Gardening tips for beginners: How to grow edible herbs at home

Gardening tips for beginners: How to grow edible herbs at home

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Text: Natasha Khoury

With one-third of the global population in lockdown, food has become a trusted confidant and a source of unwavering joy. Being in quarantine has presented an opportunity to get creative in the kitchen, it also means you can take it up a notch with your current pantry stock. How? By growing ingredients in your own home. More specifically, herbs. No meal is complete without adding the finishing touches and for some that means sprinkling on fresh herbs. They are an easy way to add flavour without piling on excessive calories, plus they are super nutritious, containing a significant amount of essential vitamins.

Contrary to popular belief, you don't need a fancy garden to grow your own herbs, all you need is a windowsill and some sunshine. Here's a beginner's guide below.

Pick the right herbs for you

Growing herbs in your high-rise home may be daunting at first, but a lesser known fact about herbs is that they are the easiest plants to grow and are a great starting route for rookies. A word of advice  keep it simple. Stick to a small variety of herbs and choose ones that you most often cook with. Most importantly, not all herbs are created equal. Perennial herbs like mint and oregano, are easily grown from young plants. Whilst, herbs like basil and chervil are best grown from seeds. Hence, when starting your own herb growing expedition, do your own research and alter it in accordance to your own needs.

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Find the best lighting spot

Lighting is critical. Edible plants need around four to six of direct sunlight daily. Whether it is a large sunny window, outside on your patio, or in a room with artificial lighting known as grow lights herbs need all the light they can get. Some herbs like mint, parsley, and thyme require less light so if your house has partial shade, invest in these low-maintenance herbs. Unsure of whether your plant babies are getting enough light? Warning signs are poor growth, strangely long stems in between leaf sets, abnormally small leaves and leaves/stems that are pale in colour or displaying tints of yellow.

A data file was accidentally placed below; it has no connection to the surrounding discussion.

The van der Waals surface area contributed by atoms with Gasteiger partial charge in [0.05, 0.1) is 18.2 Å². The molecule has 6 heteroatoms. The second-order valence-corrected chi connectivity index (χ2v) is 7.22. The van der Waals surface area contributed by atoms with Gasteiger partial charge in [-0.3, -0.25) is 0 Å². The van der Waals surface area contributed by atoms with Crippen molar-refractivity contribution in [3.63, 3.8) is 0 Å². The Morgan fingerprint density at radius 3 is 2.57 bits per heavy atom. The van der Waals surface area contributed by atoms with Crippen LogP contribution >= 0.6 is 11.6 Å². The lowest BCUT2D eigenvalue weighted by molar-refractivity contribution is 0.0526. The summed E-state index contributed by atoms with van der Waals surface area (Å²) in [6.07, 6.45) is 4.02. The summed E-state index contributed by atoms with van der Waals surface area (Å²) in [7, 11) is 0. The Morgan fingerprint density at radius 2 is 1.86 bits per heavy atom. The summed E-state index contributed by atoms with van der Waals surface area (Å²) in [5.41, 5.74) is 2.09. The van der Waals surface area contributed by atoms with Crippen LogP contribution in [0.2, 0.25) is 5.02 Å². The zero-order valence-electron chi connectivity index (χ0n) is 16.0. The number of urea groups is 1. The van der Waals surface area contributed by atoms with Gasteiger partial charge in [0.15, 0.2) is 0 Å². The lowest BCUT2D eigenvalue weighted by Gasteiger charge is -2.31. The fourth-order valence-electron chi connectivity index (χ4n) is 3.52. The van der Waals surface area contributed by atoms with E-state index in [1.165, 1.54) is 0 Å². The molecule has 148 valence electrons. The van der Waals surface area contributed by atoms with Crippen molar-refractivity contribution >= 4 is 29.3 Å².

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Choose your pot wisely

Like humans, the roots of your plants need a breather. Don't go ruining your herbs by making them sit in water while the roots rot. Almost any pot or container with at least six inches and larger can be used for herb growing. The catch? It has to contain drainage holes. To prevent water overflow, use a drain pan under the pot to catch water and protect your household surfaces. It's best to use a soil mix with organic matter like earthworm compost. All plants seem to grow best in loose organically fertilized soil in a sunny location. And herbs are no exception. But these green wonders are incredibly forgiving, they thrive in just about any soil without much attention.

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Quench their thirst

What seems like a simple task, has been noted to be the most difficult aspect of herb gardening for beginners. It all boils down to paying attention to liquid pooling in the base of the pot. There are several outcomes that can arise. First, the plant is excessively damp which as we all should know is not good. Second, there is dengue risk. And with another dengue outbreak possible this year, it's best not to take the risk. So, make it a point to regularly empty water from the plant pan. Here's a simple rule of thumb: Stick your index finger in the soil to feel for moisture below the soil surface. Dry? Water away. Wet? Leave it be.

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Once it's time for harvest, snip away and scatter them on top of your meal — whether it be in a salad or a plate of pasta. We've shortlisted a few planters to get you started below.